(10.20am, Thursday 31 January 2013, Hyde Park North)
Thank you. Good morning, everyone. I'd like firstly to acknowledge the Aboriginal and Torres Strait Islanders, the traditional custodians of our land, and to pay my respects to their Elders. I also acknowledge the people of 200 nations who live in our City.
I also acknowledge Her Excellency, the Governor, Professor Marie Bashir, AC, CVO; Sir Nicholas Shehadie and the New South Wales Premier, Mr Barry O'Farrell and I acknowledge all the distinguished guests gathered her to honour a great Governor.
I think Her Excellency and I both revere Lachlan Macquarie as an early hero (portraits in Lord Mayor's Reception Room and Town Hall).
To me, he was a great champion of Sydney - its first great champion, perhaps.
Someone who saw the possibilities as well as the problems. Who thought of generations ahead, and who shaped this place for the future.
You only have to look around you here to see the strength of his vision, almost 200 years after he left the colony, hounded by the miserable Commissioner Bigge.
Hyde Park itself was set aside by him as a place for public recreation and he created the street in front of us.
He harnessed the design genius of Francis Greenway so that now we have Hyde Park Barracks and St James Church and the Court house.
He entered into what must have been Australia's first public-private partnership to give us the Rum Hospital, whose southern and northern wings survive as The Mint and the NSW Parliament. A little further afield, he established what are now the Centennial Parklands as the Sydney Common set aside in prosperity.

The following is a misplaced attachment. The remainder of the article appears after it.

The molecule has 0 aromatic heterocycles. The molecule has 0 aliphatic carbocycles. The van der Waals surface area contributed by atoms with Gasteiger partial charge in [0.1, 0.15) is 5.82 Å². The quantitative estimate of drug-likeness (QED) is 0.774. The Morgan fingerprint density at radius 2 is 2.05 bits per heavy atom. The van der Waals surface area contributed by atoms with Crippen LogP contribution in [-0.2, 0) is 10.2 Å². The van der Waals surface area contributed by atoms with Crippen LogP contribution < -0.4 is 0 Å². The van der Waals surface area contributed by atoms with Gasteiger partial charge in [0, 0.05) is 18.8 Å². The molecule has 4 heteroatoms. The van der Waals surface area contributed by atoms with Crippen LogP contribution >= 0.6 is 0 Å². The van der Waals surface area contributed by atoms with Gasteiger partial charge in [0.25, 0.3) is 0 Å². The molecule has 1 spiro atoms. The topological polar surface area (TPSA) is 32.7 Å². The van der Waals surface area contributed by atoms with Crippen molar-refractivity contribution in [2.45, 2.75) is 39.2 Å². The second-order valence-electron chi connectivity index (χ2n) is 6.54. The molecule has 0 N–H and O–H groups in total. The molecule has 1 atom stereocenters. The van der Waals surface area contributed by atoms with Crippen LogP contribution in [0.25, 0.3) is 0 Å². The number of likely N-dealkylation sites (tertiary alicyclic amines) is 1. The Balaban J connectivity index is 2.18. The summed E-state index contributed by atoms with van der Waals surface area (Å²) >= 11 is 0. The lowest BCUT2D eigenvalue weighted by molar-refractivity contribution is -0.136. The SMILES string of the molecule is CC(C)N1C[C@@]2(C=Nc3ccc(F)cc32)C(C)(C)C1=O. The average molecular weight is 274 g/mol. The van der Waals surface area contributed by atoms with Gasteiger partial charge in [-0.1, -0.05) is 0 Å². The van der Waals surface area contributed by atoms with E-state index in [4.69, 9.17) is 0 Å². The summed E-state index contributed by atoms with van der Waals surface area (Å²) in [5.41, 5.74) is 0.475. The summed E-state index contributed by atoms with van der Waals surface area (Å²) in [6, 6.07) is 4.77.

He understood the importance of coherent planning, and strong public infrastructure - whether of a proper hospital or of public open space.
It's important that we are inspired to continue to implement those lessons: the primacy of the public good and the public realm; the importance of long-term thinking and planning; and the value of a coherent and consistent policy framework.
He also understood the value of flexibility and co-operation, of recognising and using talent and expertise. As governor, of course, he had enormous power. But he was also flexible enough to negotiate with a group of Sydney businessmen to get the much-needed hospital built.
He gave Francis Greenway the opportunities to exercise his gifts, he appointed a convict, Michael Robinson as Poet-Laureate and an emancipist, William Redfern as a magistrate.
Macquarie, in fact, took a multi-faceted approach to building the colony: fostering agriculture, opening a new market place, introducing the first public fair, introducing the first coinage and the first bank.
He also was concerned for the welfare of Sydney's Aboriginal population, establishing the Native Institution and setting aside a "native village" at Elizabeth Bay.
I am pleased - as he would be! - to see him honoured here.